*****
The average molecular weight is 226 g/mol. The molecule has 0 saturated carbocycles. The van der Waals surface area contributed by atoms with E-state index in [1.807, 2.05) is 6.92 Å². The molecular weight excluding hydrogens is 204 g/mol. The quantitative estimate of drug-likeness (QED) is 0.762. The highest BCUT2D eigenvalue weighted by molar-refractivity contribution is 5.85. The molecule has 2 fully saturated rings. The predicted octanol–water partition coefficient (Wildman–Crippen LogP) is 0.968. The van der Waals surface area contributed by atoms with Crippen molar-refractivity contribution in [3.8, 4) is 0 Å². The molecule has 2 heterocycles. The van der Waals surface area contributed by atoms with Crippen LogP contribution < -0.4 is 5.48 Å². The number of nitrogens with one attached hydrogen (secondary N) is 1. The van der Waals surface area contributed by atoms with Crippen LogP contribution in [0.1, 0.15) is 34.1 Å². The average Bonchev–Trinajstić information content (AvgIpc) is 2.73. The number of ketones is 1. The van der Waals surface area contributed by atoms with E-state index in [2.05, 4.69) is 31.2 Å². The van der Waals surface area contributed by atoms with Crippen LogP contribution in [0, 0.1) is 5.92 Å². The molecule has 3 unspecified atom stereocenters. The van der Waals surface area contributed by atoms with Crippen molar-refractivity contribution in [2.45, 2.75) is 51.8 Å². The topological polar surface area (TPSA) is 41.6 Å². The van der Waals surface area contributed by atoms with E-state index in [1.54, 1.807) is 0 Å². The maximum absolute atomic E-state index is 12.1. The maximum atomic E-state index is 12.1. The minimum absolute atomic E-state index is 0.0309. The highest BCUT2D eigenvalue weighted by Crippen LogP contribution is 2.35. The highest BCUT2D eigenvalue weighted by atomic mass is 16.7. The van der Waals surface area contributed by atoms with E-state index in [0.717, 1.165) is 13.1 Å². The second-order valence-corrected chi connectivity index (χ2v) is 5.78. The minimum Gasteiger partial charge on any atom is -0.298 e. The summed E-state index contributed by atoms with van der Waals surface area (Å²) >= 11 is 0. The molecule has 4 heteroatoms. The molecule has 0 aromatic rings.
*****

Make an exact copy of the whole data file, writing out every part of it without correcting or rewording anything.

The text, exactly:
The average molecular weight is 226 g/mol. The molecule has 0 saturated carbocycles. The van der Waals surface area contributed by atoms with E-state index in [1.807, 2.05) is 6.92 Å². The molecular weight excluding hydrogens is 204 g/mol. The quantitative estimate of drug-likeness (QED) is 0.762. The highest BCUT2D eigenvalue weighted by molar-refractivity contribution is 5.85. The molecule has 2 fully saturated rings. The predicted octanol–water partition coefficient (Wildman–Crippen LogP) is 0.968. The van der Waals surface area contributed by atoms with Crippen molar-refractivity contribution in [3.8, 4) is 0 Å². The molecule has 2 heterocycles. The van der Waals surface area contributed by atoms with Crippen LogP contribution < -0.4 is 5.48 Å². The number of nitrogens with one attached hydrogen (secondary N) is 1. The van der Waals surface area contributed by atoms with Crippen LogP contribution in [0.1, 0.15) is 34.1 Å². The average Bonchev–Trinajstić information content (AvgIpc) is 2.73. The number of ketones is 1. The van der Waals surface area contributed by atoms with E-state index in [2.05, 4.69) is 31.2 Å². The van der Waals surface area contributed by atoms with Crippen LogP contribution in [0, 0.1) is 5.92 Å². The molecule has 3 unspecified atom stereocenters. The van der Waals surface area contributed by atoms with Crippen molar-refractivity contribution in [2.45, 2.75) is 51.8 Å². The topological polar surface area (TPSA) is 41.6 Å². The van der Waals surface area contributed by atoms with E-state index in [1.54, 1.807) is 0 Å². The maximum absolute atomic E-state index is 12.1. The maximum atomic E-state index is 12.1. The minimum absolute atomic E-state index is 0.0309. The highest BCUT2D eigenvalue weighted by Crippen LogP contribution is 2.35. The highest BCUT2D eigenvalue weighted by atomic mass is 16.7. The van der Waals surface area contributed by atoms with E-state index in [0.717, 1.165) is 13.1 Å². The second-order valence-corrected chi connectivity index (χ2v) is 5.78. The minimum Gasteiger partial charge on any atom is -0.298 e. The summed E-state index contributed by atoms with van der Waals surface area (Å²) >= 11 is 0. The molecule has 4 heteroatoms. The molecule has 0 aromatic rings.